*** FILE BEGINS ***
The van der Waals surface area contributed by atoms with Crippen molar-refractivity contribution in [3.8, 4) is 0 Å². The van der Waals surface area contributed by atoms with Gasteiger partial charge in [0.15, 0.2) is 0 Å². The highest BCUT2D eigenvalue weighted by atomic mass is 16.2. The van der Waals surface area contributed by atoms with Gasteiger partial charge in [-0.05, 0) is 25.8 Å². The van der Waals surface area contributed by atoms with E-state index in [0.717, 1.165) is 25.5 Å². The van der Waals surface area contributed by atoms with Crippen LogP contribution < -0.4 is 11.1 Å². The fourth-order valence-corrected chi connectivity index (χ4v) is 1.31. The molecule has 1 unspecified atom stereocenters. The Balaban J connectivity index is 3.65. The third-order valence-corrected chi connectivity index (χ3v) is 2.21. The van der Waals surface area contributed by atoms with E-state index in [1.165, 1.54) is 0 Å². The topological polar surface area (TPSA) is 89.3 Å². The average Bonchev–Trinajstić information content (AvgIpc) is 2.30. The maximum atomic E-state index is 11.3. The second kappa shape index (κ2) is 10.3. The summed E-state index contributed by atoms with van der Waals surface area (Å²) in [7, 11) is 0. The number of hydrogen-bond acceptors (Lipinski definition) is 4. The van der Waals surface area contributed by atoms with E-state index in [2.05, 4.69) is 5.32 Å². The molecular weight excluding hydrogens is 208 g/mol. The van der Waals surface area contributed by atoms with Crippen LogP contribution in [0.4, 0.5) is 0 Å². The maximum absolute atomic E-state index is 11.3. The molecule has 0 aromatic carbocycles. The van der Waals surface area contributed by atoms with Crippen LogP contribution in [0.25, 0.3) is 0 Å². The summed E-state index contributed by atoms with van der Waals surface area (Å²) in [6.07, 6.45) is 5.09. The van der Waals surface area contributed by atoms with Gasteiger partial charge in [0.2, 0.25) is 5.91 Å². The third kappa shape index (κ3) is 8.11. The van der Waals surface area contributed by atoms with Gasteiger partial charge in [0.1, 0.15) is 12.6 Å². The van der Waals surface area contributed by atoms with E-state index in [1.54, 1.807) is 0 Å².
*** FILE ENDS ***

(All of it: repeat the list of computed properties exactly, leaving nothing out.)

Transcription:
The van der Waals surface area contributed by atoms with Crippen molar-refractivity contribution in [3.8, 4) is 0 Å². The van der Waals surface area contributed by atoms with Gasteiger partial charge in [0.15, 0.2) is 0 Å². The highest BCUT2D eigenvalue weighted by atomic mass is 16.2. The van der Waals surface area contributed by atoms with Gasteiger partial charge in [-0.05, 0) is 25.8 Å². The van der Waals surface area contributed by atoms with E-state index in [0.717, 1.165) is 25.5 Å². The van der Waals surface area contributed by atoms with Crippen LogP contribution < -0.4 is 11.1 Å². The fourth-order valence-corrected chi connectivity index (χ4v) is 1.31. The molecule has 1 unspecified atom stereocenters. The Balaban J connectivity index is 3.65. The third-order valence-corrected chi connectivity index (χ3v) is 2.21. The van der Waals surface area contributed by atoms with E-state index in [1.165, 1.54) is 0 Å². The topological polar surface area (TPSA) is 89.3 Å². The average Bonchev–Trinajstić information content (AvgIpc) is 2.30. The maximum atomic E-state index is 11.3. The second kappa shape index (κ2) is 10.3. The summed E-state index contributed by atoms with van der Waals surface area (Å²) in [7, 11) is 0. The number of hydrogen-bond acceptors (Lipinski definition) is 4. The van der Waals surface area contributed by atoms with E-state index in [2.05, 4.69) is 5.32 Å². The molecular weight excluding hydrogens is 208 g/mol. The van der Waals surface area contributed by atoms with Crippen LogP contribution in [0.4, 0.5) is 0 Å². The maximum absolute atomic E-state index is 11.3. The molecule has 0 aromatic carbocycles. The van der Waals surface area contributed by atoms with Crippen LogP contribution in [0.25, 0.3) is 0 Å². The summed E-state index contributed by atoms with van der Waals surface area (Å²) in [6.07, 6.45) is 5.09. The van der Waals surface area contributed by atoms with Gasteiger partial charge in [0.2, 0.25) is 5.91 Å². The third kappa shape index (κ3) is 8.11. The van der Waals surface area contributed by atoms with Gasteiger partial charge in [0.1, 0.15) is 12.6 Å². The van der Waals surface area contributed by atoms with E-state index in [1.54, 1.807) is 0 Å².